Environment Canada has issued a heat warning for Greater Victoria and the east coast of Vancouver Island this weekend, with temperatures expected to reach as high as 36 C.
The special weather statement warns of temperatures ranging from 29 C to 36 C in Greater Victoria, the southern Gulf Islands and much of the Lower Mainland from today to at least Tuesday, as a result of an exceptionally strong ridge of high pressure developing over the province. At night, the temperature is expected to dip to just 18 to 20 C.
Those numbers are about 10 degrees above seasonal averages.
Armel Castellan, a meteorologist with Environment Canada, said a heat wave this early in the season is unprecedented, and will likely break all-time temperature records for June. “This is weather that we usually would expect in late July, not June,” said Castellan, noting it comes amid one of the driest Junes on record.
In the B.C. Interior, temperatures could reach 45 C, breaking the all-time Canadian record, he said.
Castellan said high night temperatures could affect our sleep.
“It becomes a big problem because people can’t recover enough to face another day of heat. The problem is more pronounced on the coast, because we have fewer air-conditioners per capita than the Interior.”
To escape the heat, many people are expected to flock to the region’s watering holes and beaches.
But even at the beach, you may not be able to count on a cooling breeze coming off the water in the next few days due to the high-pressure system.
“The Pacific Ocean is usually our natural air conditioner — a wonderful reprieve from the heat most of the time. But the system will switch that off,” said Castellan.
At Gonzales Beach on Thursday, Ryan Mijker, who was carrying his five-year-old daughter Frankie Berniaz home from a preschool outing, said he has no problem with the heat.
“This is awesome,” he said.
“I have been in Victoria for the last 10 years, but before then, I was living in the Okanagan, so I love the heat.”
Adrienne David, who was returning from the same preschool outing with her daughter Alice Martinak, 3, said she feels lucky to live in Victoria.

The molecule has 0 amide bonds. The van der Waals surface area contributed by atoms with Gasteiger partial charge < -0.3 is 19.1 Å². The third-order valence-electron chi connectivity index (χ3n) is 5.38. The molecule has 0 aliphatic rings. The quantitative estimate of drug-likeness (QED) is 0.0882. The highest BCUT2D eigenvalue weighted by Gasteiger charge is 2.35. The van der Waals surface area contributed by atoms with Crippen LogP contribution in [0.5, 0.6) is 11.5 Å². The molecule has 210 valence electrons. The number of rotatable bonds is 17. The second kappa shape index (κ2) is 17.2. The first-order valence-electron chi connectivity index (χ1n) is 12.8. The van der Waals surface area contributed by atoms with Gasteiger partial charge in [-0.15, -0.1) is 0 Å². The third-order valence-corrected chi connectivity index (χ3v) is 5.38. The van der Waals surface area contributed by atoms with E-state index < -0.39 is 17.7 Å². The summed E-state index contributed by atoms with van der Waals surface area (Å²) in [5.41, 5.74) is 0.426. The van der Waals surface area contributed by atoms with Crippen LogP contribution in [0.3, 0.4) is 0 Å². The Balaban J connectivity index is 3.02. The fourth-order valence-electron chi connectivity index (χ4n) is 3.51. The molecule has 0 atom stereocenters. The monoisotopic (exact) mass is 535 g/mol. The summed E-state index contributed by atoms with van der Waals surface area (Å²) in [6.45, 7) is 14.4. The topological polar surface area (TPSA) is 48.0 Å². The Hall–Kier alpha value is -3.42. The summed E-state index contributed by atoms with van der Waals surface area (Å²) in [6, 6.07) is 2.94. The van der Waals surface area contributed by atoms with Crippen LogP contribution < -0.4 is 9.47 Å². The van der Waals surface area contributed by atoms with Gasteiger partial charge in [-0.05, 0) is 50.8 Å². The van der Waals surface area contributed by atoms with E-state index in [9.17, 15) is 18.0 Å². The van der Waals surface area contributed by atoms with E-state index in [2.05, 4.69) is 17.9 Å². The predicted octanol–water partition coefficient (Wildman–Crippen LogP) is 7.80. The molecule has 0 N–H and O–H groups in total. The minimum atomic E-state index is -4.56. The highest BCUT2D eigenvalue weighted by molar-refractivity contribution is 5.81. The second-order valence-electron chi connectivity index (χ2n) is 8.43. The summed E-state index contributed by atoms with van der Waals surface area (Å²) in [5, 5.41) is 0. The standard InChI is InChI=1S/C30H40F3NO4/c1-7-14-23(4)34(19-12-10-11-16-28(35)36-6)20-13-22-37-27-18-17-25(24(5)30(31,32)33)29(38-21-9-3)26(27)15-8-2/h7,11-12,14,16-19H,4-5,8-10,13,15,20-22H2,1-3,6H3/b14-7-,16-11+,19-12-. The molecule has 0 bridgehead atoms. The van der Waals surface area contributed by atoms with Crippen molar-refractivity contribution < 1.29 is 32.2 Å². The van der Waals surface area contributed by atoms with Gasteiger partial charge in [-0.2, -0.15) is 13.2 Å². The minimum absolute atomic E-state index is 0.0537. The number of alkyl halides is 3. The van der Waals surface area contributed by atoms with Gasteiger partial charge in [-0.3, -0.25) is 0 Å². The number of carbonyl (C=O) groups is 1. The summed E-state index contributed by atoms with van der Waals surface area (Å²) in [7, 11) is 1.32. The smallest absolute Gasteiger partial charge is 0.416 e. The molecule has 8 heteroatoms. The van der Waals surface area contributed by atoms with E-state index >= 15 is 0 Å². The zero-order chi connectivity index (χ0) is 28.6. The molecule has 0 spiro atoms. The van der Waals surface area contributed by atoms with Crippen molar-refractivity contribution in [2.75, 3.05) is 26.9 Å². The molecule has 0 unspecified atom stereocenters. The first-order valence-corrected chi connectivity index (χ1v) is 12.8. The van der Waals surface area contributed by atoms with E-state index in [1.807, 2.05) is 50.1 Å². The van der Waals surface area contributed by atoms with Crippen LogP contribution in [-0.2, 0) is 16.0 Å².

“The kids spend countless hours playing on the beach.”
CRD Parks, which manages 31 parks in the regional district, advised people to consider visiting their local parks at non-peak hours to avoid crowded parking lots, or to choose less-frequented parks. The region’s parks saw more than 8.5 million visits last year — an increase of 13 per cent from 2019.
Jeff Leahy, senior manager for CRD Regional Parks, said the regional district will be maintaining a greater presence in parks this year to ensure people are using them in a safe manner. “We will have bylaw officers and park rangers providing awareness and educating the public.”
One recurring problem is people jumping off the cliffs bordering Thetis Lake Park, despite signs warning of rocks just below the surface.
The heat can also be a problem for the SPCA when people leave dogs in hot cars. Lorie Chortyk, general manager of communications with the B.C. SPCA, says it’s a bad idea, even if you’re parked in the shade with the windows open. “You don’t realize how quickly temperatures can rise and dogs can’t release heat as we do — they have no sweat glands. Dying from heat is horrible for both the pet and owner. Dogs are always safer at home. If you love them, leave them home.”
Chortyk said last year, the B.C. SPCA received 800 calls across the province about dogs being left in cars on hot days.
According to Castellan, this weekend won’t be just a blip. “We are forecasting a summer of above-average temperatures and this is a precocious start with the deck already stacked against us.”
The Save your Skin Foundation recommends seeking shade whenever possible and limiting your exposure between 10 a.m. and 4 p.m. when the sun is strongest.
It suggests wearing long-sleeved clothing, wide-brimmed hats and full-spectrum sunglasses and using sunscreen with an SPF of at least 30 on all exposed skin.
The precautions help prevent skin cancer, the most common type of cancer and one of the most preventable. Skin cancer is primarily caused by overexposure of the skin to UV radiation.